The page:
# Euler's Lucky number

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• Jul 6th 2010, 05:32 PM
novice
Euler's Lucky number
Euler's Lucky numbers are positive integers n such that m2 − m + n is a prime number for m = 0, …, n − 1.

How do we prove that if n is lucky, then n is prime?
• Jul 6th 2010, 05:59 PM
melese
Try proving this by assuming to the contrary that $n$ is composite, or 1.
• Jul 6th 2010, 06:20 PM
Also sprach Zarathustra
Interesting post!

In my(poor) opinion to prove this we can't do what mr. melese offered...

Here is a link I think it be useful! Conjecture 17. The Ludovicus conjecture about the Euler trinomials
• Jul 6th 2010, 06:20 PM
chiph588@
Quote:

Originally Posted by Also sprach Zarathustra
In my(poor) opinion to prove this we can't do what mr. melese offered..

If $n$ wasn't prime, then $n=ab$ where $n>a>1$.

Now let $m=a$: $a^2-a+ab = a(a-1+b)$ which is composite. Thus $n$ isn't lucky. So by contraposition the claim follows.
• Jul 6th 2010, 06:23 PM
Also sprach Zarathustra
Quote:

Originally Posted by chiph588@
If $n$ wasn't prime, then $n=ab$ where $n>a>1$.

Now let $m=a$: $a^2-a+ab = a(a-1+b)$ which is composite. Thus $n$ isn't lucky by contraposition.

How you can choose m like that?
• Jul 6th 2010, 06:24 PM
chiph588@
Quote:

Originally Posted by Also sprach Zarathustra
How you can choose m like that?

$m$ takes on all values less than $n$.
• Jul 6th 2010, 06:32 PM
melese
Quote:

Originally Posted by chiph588@
If $n$ wasn't prime, then $n=ab$ where $n>a>1$.

Now let $m=a$: $a^2-a+ab = a(a-1+b)$ which is composite. Thus $n$ isn't lucky. So by contraposition the claim follows.

For completness, when you start with $n$ not a prime you should also examine $n=1$(not a prime). Then what happens is that $m=0$ and $m^2-m+n=1$, and also $n$ isn't lucky.
• Jul 6th 2010, 07:07 PM
chiph588@
Quote:

Originally Posted by melese
For completness, when you start with $n$ not a prime you should also examine $n=1$(not a prime). Then what happens is that $m=0$ and $m^2-m+n=1$, and also $n$ isn't lucky.

To avoid this special case you could just assume $n$ is composite and let $m=0$.
• Jul 6th 2010, 07:38 PM
melese
But by definition 1 isn't a composite number (nor a prime), so 1 has a unique place.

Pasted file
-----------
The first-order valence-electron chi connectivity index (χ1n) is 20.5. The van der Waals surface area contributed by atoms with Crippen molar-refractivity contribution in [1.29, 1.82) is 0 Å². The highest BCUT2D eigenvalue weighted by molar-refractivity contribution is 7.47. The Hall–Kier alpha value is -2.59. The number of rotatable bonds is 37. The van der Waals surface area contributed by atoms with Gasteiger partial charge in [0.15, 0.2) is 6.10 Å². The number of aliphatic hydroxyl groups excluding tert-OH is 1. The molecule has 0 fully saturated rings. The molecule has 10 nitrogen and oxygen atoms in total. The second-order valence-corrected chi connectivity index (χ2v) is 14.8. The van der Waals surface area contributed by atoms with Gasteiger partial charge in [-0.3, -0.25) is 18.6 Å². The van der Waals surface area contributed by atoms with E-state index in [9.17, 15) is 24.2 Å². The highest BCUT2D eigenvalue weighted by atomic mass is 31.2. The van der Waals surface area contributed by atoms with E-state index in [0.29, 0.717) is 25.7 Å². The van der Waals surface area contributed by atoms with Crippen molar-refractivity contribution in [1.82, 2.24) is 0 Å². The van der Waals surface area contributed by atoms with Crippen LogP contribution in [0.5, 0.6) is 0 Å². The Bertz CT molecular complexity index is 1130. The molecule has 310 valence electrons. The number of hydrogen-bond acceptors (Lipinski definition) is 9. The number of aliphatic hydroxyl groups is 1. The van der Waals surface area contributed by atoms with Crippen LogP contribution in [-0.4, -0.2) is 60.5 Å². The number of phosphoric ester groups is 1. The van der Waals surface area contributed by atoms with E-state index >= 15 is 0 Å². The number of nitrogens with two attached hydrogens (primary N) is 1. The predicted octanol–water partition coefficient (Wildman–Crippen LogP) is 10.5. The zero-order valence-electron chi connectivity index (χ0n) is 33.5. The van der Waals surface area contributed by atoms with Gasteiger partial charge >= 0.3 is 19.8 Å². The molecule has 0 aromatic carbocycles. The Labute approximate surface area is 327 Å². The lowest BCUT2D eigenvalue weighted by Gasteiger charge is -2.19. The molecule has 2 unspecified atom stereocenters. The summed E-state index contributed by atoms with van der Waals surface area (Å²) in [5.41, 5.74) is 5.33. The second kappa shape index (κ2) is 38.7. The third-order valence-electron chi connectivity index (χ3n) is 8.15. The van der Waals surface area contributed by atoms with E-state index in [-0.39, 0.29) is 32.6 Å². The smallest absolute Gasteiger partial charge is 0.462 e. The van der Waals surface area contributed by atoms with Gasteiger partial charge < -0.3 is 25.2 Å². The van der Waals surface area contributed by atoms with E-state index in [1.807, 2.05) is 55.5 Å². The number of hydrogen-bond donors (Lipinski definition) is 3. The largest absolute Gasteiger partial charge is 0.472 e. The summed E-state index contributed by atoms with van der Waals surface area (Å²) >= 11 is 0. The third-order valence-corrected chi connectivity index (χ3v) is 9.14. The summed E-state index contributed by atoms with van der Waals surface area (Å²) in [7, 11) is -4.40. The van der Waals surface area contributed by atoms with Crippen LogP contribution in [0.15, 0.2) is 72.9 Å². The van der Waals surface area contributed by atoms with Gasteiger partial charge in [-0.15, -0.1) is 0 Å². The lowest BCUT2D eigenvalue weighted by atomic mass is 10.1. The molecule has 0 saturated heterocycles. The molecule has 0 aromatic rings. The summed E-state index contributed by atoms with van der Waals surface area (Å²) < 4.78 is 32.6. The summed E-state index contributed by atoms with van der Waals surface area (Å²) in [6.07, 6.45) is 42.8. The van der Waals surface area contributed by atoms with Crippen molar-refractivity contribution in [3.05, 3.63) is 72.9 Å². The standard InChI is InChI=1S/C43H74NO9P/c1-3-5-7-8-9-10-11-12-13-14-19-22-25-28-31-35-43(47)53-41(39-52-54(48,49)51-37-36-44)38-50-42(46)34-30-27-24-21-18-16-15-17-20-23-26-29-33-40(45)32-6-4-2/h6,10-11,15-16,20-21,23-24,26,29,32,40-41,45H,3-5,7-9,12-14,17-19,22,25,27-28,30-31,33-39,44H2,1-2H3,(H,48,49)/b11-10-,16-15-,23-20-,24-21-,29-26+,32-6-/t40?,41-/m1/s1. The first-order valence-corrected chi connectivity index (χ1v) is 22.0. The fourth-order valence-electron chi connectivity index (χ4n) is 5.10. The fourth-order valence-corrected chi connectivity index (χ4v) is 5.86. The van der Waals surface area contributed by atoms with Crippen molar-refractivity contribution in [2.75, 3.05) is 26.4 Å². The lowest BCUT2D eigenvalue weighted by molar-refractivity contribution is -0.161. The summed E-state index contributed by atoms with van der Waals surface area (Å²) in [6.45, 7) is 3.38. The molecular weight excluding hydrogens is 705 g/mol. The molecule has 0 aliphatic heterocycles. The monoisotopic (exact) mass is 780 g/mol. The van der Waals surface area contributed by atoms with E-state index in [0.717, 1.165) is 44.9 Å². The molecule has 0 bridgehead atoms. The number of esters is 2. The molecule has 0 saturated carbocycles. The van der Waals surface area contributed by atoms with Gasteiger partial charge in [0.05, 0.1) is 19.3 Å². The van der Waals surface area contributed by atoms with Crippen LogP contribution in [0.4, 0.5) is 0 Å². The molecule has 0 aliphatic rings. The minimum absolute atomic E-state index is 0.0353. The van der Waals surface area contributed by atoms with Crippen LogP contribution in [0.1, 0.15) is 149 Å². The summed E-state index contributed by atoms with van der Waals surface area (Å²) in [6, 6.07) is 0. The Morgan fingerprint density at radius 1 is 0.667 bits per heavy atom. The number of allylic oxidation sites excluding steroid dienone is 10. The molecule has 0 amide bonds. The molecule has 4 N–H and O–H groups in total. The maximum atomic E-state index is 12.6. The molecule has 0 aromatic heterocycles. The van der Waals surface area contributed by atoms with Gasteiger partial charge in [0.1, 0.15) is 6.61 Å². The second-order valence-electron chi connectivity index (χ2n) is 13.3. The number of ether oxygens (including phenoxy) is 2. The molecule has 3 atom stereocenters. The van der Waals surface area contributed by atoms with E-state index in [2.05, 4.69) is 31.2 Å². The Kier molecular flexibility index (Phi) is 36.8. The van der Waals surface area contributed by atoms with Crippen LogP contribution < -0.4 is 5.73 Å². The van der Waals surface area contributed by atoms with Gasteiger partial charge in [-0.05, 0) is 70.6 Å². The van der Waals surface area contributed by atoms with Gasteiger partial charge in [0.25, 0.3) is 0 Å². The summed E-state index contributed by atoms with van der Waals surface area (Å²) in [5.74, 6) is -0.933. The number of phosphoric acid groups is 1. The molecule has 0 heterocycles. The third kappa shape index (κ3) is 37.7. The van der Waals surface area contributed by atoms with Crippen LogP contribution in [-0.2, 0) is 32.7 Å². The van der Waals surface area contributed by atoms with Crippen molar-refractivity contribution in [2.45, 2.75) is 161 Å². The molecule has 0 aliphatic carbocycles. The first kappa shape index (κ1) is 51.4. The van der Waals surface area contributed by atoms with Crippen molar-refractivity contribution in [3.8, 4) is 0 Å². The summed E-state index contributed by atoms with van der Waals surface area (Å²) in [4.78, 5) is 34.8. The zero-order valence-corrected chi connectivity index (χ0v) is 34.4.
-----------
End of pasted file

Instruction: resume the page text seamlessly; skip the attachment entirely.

• Jul 6th 2010, 07:40 PM
chiph588@
Quote:

Originally Posted by melese
But by definition 1 isn't a composite number (nor a prime), so 1 has a unique place.

But my way above takes care of 1 just like you did.
• Jul 6th 2010, 07:51 PM
novice
I found in a different book that $1 \leq m \leq n-1$.
It said the first 6 lucky numbers are 2, 3, 5, 11, 17 and 41 .
It should make sense to have m=0 since $0^2-0+2 = 2$, which is prime.
• Jul 6th 2010, 08:02 PM
melese
Quote:

Originally Posted by chiph588@
But my way above takes care of 1 just like you did.

I assume you mean:
Quote:

Originally Posted by chiph588@
If $n$ wasn't prime, then $n=ab$ where $n>a>1$.

Now let $m=a$: $a^2-a+ab = a(a-1+b)$ which is composite. Thus $n$ isn't lucky. So by contraposition the claim follows.

I don't see how the case n=1 is covered, because $n=ab$ and $a>1$.
• Jul 6th 2010, 08:03 PM
chiph588@
Quote:

Originally Posted by melese
I assume you mean:

I don't see how the case n=1 is covered, because $n=ab$ and $a>1$.

No I offered another solution later.
• Jul 6th 2010, 08:14 PM
novice
Quote:

Originally Posted by chiph588@
If $n$ wasn't prime, then $n=ab$ where $n>a>1$.

Now let $m=a$: $a^2-a+ab = a(a-1+b)$ which is composite. Thus $n$ isn't lucky. So by contraposition the claim follows.

I spent half a day trying it many different ways. I attempted to prove this by contradiction at the beginning, but to prove $m^2-m+n \Rightarrow n$ being a composite is rather difficult because there isn't a mathematical expression for prime numbers, so I decided to prove it by contrapositive, but my main difficulty was here:

I let $n=ab$ where $1 and $1 and $a,b \in \mathbb{N}$.
Since $1 \leq m \leq n-1$, I let $m=ab-1$.

I ended up with $m^2-m+n= (ab-1)^2-(ab-1)+ab= a^2b^2-2ab+2$, which led me to nowhere, and I decided to post the question.

I found your technique quite interesting. I see why you chose $m=a$. It makes sense since $1. That's quite creative.
• Jul 8th 2010, 04:27 PM
elim
To show lucky => prime, simply let m = 0

clearly prime numbers are not necessarily lucky (n=7)

Are there infinite many lucky number?
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